Photo books aren't exactly "in," but Mixbook's Caleb Elston is convinced that physical keepsakes are going to make a comeback, thanks to intelligent creation tools on smartphones. "There is something powerful about turning digital bits into physical atoms," he says, and he might be right. Apps like Postagram have had success offering cheap postcards you can make on a smartphone, and companies like Facebook are pushing users pretty hard to order IRL gifts for friends. Mixbook today is launching Mosaic, an iPhone app that lets you create and order a photo book in less than five minutes. Now that iPhones are consistently the most popular cameras on Flickr, iPhones might just be the place to start building a photo book.
"Since we take so many photos on our phones, each photo is independently less valuable than if we had a camera roll."
Before he was Mixbook's Director of Mobile, Elston launched Yobongo, an iPhone app that let you instantly chat with strangers in your neighborhood. Yobongo was dead simple to use, offering a bare bones way to communicate with others with hardly any settings to fumble around with. Mixbook, which looks like a site your grandparents might use, acquired Yobongo to help create a sleek mobile experience, and to that extent Elston has succeeded. "We realized that iPhone photos are high enough resolution to print well at 5 or 6 inches at 300 dpi," he says says. "But since we take so many photos on our phones, each photo is independently less valuable than if we had a camera roll." Thus, the Mosaic photo book was born, operating on a similar level of simplicity as Yobongo. The value lies in the fact that the book isn't a Facebook album filled with hundreds of photos. Mosaic only asks you to pick 20 photos on your iPhone, choose a black or white background, and shuffle around the photos in the trademark "mosaic" book cover if you'd like. You're left only with your photos, set in stone (or paper, rather).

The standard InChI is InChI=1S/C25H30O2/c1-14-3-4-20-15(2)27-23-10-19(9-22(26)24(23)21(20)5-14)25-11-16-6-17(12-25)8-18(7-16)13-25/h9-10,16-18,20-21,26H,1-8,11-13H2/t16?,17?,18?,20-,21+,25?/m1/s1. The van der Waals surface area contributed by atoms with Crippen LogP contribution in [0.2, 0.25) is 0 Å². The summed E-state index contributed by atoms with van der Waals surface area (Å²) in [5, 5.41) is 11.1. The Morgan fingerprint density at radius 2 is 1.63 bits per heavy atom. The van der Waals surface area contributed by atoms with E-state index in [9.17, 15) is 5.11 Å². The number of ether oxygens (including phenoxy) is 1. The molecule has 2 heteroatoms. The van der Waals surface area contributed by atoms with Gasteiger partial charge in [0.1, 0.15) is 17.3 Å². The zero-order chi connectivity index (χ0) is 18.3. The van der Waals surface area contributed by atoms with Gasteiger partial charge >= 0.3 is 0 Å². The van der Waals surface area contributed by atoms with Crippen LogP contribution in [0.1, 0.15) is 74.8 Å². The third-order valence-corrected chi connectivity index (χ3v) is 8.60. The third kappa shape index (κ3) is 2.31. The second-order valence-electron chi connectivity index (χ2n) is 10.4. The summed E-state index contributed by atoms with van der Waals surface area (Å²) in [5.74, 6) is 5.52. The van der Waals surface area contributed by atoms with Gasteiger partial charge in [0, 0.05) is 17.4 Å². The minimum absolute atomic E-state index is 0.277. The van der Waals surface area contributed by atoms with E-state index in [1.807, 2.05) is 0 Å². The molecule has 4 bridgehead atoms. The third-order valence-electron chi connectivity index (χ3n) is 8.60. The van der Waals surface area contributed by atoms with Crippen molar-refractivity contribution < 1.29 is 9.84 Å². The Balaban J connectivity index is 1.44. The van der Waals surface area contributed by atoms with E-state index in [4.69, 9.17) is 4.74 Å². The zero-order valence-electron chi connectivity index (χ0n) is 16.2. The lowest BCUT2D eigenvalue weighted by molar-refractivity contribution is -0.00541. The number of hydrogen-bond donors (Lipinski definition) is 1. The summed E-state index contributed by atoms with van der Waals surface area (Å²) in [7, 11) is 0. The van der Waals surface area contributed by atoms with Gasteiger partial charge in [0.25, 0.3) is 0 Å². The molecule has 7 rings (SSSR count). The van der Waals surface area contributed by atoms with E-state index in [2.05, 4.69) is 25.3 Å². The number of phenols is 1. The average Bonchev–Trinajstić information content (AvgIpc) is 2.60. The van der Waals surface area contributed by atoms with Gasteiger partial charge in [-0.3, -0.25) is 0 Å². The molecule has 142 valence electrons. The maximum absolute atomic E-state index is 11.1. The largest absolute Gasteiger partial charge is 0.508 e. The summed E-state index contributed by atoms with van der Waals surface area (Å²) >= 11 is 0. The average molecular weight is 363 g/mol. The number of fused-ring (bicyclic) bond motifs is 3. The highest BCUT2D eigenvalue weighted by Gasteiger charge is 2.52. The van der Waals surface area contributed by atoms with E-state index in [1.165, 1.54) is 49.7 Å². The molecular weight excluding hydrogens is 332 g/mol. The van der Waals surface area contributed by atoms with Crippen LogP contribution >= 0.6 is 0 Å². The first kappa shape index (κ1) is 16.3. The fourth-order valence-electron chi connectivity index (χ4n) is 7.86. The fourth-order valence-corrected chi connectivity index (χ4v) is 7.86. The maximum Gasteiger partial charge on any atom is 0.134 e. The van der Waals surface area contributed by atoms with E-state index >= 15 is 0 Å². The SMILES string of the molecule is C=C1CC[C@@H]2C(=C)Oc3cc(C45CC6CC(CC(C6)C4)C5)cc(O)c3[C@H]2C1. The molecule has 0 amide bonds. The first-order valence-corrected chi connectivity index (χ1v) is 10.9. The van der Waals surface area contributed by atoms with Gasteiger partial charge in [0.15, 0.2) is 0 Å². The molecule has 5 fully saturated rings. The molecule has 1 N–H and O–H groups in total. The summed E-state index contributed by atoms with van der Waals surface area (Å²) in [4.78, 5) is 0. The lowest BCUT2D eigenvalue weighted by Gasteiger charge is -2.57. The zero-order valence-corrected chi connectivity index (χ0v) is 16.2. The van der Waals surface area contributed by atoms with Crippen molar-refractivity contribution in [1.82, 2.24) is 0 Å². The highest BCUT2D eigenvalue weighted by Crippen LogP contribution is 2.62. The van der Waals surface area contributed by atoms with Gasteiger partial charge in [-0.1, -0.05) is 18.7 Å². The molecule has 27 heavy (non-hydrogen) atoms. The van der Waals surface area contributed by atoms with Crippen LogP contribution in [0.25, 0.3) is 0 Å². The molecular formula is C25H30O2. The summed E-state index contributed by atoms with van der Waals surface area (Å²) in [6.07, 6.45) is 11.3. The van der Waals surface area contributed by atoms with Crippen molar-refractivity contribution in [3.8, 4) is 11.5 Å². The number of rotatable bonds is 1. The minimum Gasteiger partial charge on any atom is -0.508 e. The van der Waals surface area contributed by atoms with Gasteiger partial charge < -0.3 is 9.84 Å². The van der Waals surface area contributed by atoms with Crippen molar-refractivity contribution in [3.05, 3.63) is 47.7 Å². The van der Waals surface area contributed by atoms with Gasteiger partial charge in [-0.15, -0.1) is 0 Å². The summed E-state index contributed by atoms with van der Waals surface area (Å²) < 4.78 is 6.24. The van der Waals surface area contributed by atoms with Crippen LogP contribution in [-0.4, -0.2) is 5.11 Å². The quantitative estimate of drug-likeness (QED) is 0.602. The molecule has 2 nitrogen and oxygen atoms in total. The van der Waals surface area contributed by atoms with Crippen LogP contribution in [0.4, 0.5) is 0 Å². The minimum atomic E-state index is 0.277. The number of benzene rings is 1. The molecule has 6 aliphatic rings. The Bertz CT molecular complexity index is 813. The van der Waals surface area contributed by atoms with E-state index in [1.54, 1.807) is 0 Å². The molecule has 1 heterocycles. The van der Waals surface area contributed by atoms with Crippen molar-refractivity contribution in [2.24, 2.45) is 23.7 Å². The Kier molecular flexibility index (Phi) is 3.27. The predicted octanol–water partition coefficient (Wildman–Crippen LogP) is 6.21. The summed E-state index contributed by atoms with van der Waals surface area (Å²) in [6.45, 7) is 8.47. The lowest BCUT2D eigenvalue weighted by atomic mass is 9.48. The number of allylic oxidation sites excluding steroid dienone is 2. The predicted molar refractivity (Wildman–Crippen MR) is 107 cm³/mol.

Mixbook prints out a 7-inch photo book ("just right," according to Elston) and mails it to you within four days. As your book makes its way through the ether towards your front door, the app pushes you shipping and "out for delivery" notifications. The entire experience really couldn't be simpler, but in a world where people are becoming more and more accustomed to purchasing digital goods, Mosaic is a big risk. Elston's betting on Mosaic as a way to memorialize a fun weekend or party you had, and not as something you'll spend hours working on, like many Mixbook customers do on the web. "In the end, you have something of high value," he says. "The medium changes your experience. A physical book changes your response to your photos." Twenty dollars (plus $5 for shipping) is a lot to ask from millions of iPhone users scared to even spend $5 on an app they'll use for months, but if you're up for it, there's no simpler way than with Mosaic.